Sub-Saharan Africa is a key region for Swiss foreign policyExternal link and digitisation will play a major role in that strategy. To this end, “Crypto Nation” Switzerland is throwing its weight behind a public-private partnership to find blockchain solutions to some of the challenges facing the continent.
This content was published on July 13, 2021 – 17:20
The success of the M-Pesa mobile phone payment scheme in Kenya, and now other countries, demonstrates how digital innovation can overcome infrastructure deficiencies. The Swiss project Monetas tried unsuccessfully to introduce a distributed ledger technology (DLT) banking system to Tunisia a few years back.
But where that project failed, perhaps some home-grown innovations can succeed. That’s why the Swiss State Secretariat for Economic Affairs (Seco) is helping the blockchain business incubator Crypto Valley Venture Capital (CV VC) to set up an office in South Africa.
“Blockchain solutions offer promising fields of application for development cooperation, for example in the areas of financial inclusion by offering better and cheaper products and services for the general public,” Seco told me. “Blockchain solutions are also used in value chains or in the energy sector.”
CV VC will spread its net wide to find and fund the best blockchain start-ups in South Africa, Nigeria, Kenya, Rwanda, Congo and other countries. The incubator will invest $125,000 (CHF114,000) in each of the initial five successful applicants, with Seco contributing CHF250,000 in the first year of the project.
“This start-up funding is intended to show that investments in African start-ups that develop blockchain-based solutions for the challenges on the African continent are worthwhile,” says Seco. “This positive demonstration could mobilise further private capital and generate jobs.”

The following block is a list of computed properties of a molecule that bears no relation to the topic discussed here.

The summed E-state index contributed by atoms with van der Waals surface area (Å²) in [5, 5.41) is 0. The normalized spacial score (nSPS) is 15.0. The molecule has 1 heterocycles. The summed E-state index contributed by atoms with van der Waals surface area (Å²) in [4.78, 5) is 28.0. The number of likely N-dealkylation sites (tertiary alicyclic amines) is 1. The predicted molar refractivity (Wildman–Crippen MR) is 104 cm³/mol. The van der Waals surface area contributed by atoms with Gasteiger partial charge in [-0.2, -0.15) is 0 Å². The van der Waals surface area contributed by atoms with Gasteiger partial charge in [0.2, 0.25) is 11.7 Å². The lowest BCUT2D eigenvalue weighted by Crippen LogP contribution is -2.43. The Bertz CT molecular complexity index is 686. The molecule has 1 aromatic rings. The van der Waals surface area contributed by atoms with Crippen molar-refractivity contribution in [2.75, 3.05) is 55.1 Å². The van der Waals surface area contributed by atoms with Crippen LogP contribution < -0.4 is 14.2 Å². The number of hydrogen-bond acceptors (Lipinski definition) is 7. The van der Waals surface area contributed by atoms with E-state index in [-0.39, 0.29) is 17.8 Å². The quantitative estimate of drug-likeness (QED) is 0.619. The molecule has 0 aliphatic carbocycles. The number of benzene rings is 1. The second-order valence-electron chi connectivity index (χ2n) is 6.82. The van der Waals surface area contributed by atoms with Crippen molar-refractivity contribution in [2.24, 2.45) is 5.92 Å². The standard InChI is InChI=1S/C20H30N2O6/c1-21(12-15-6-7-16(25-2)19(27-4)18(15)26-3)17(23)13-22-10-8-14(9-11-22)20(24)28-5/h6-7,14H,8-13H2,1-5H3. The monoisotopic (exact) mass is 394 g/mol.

This has been demonstrated in Dubai where another CV VC hub has recently attracted CHF13 million in extra investment capital.
The African projects must demonstrate how blockchain can help solve challenges specific to the region, says CV VC South Africa hub managing director Gideon Greaves. For example: “There are a lot of immigrants in South Africa from neighbouring countries who send money home to support their families,” Greaves says. “A lack of financial infrastructure does not make it easy to send these remittances.”
In addition to the incubation project, the Swiss embassy and the University of Zurich will establish a blockchain chair at the University of Johannesburg, part financed by both Switzerland and South Africa.
The collaboration is an example of how the self-styled “Crypto Nation” Switzerland can spread its influence around the world. Switzerland is currently home to nearly 1,000 blockchain start-ups, supporting around 5,000 jobs. It’s been boosted this year by the upgrade of company and financial laws to integrate DLT and digital assets into the economy.
On Thursday, I will be moderating an event staged by CV VC/CV Labs and supported by the Swiss Blockchain FederationExternal link that will examine the scope and depth of the digital assets industry in Switzerland. Businessman and Zurich politician Alexander E Brunner has researched the Swiss Digital Asset and Wealth Management report that demonstrates Switzerland’s ambitions to become a global hub for the industry.
I hope you can tune in and join me.